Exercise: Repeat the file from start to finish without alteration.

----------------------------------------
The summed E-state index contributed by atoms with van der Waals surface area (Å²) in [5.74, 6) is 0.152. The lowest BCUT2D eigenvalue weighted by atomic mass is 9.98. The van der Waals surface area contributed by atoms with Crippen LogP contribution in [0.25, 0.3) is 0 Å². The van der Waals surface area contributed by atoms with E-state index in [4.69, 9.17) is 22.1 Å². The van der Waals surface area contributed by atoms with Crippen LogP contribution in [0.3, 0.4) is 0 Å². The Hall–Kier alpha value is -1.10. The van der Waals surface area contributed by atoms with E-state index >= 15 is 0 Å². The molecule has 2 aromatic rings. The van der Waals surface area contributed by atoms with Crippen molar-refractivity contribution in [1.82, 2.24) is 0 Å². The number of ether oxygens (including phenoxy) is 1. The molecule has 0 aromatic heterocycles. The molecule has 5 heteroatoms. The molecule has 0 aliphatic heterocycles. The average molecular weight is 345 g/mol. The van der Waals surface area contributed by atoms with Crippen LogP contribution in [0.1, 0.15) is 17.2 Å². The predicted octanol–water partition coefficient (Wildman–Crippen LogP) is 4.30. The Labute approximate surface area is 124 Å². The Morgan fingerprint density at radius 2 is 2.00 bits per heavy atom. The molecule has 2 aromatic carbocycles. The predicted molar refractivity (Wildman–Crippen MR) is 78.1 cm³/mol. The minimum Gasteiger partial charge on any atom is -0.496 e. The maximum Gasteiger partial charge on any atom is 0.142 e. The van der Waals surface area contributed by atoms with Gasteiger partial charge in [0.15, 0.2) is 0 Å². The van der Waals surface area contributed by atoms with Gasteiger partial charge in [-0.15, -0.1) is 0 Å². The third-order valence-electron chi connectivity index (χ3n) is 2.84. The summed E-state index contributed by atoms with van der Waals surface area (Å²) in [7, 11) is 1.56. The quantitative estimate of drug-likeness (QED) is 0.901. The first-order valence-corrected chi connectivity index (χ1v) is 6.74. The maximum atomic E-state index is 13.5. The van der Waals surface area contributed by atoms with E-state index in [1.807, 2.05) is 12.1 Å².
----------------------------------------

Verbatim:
The summed E-state index contributed by atoms with van der Waals surface area (Å²) in [5.74, 6) is 0.152. The lowest BCUT2D eigenvalue weighted by atomic mass is 9.98. The van der Waals surface area contributed by atoms with Crippen LogP contribution in [0.25, 0.3) is 0 Å². The van der Waals surface area contributed by atoms with E-state index in [4.69, 9.17) is 22.1 Å². The van der Waals surface area contributed by atoms with Crippen LogP contribution in [0.3, 0.4) is 0 Å². The Hall–Kier alpha value is -1.10. The van der Waals surface area contributed by atoms with E-state index >= 15 is 0 Å². The molecule has 2 aromatic rings. The van der Waals surface area contributed by atoms with Crippen molar-refractivity contribution in [1.82, 2.24) is 0 Å². The number of ether oxygens (including phenoxy) is 1. The molecule has 0 aromatic heterocycles. The molecule has 5 heteroatoms. The molecule has 0 aliphatic heterocycles. The average molecular weight is 345 g/mol. The van der Waals surface area contributed by atoms with Crippen LogP contribution in [0.1, 0.15) is 17.2 Å². The predicted octanol–water partition coefficient (Wildman–Crippen LogP) is 4.30. The Labute approximate surface area is 124 Å². The Morgan fingerprint density at radius 2 is 2.00 bits per heavy atom. The molecule has 2 aromatic carbocycles. The predicted molar refractivity (Wildman–Crippen MR) is 78.1 cm³/mol. The minimum Gasteiger partial charge on any atom is -0.496 e. The maximum Gasteiger partial charge on any atom is 0.142 e. The van der Waals surface area contributed by atoms with Gasteiger partial charge in [0.15, 0.2) is 0 Å². The van der Waals surface area contributed by atoms with Gasteiger partial charge in [-0.15, -0.1) is 0 Å². The third-order valence-electron chi connectivity index (χ3n) is 2.84. The summed E-state index contributed by atoms with van der Waals surface area (Å²) in [7, 11) is 1.56. The quantitative estimate of drug-likeness (QED) is 0.901. The first-order valence-corrected chi connectivity index (χ1v) is 6.74. The maximum atomic E-state index is 13.5. The van der Waals surface area contributed by atoms with E-state index in [1.807, 2.05) is 12.1 Å².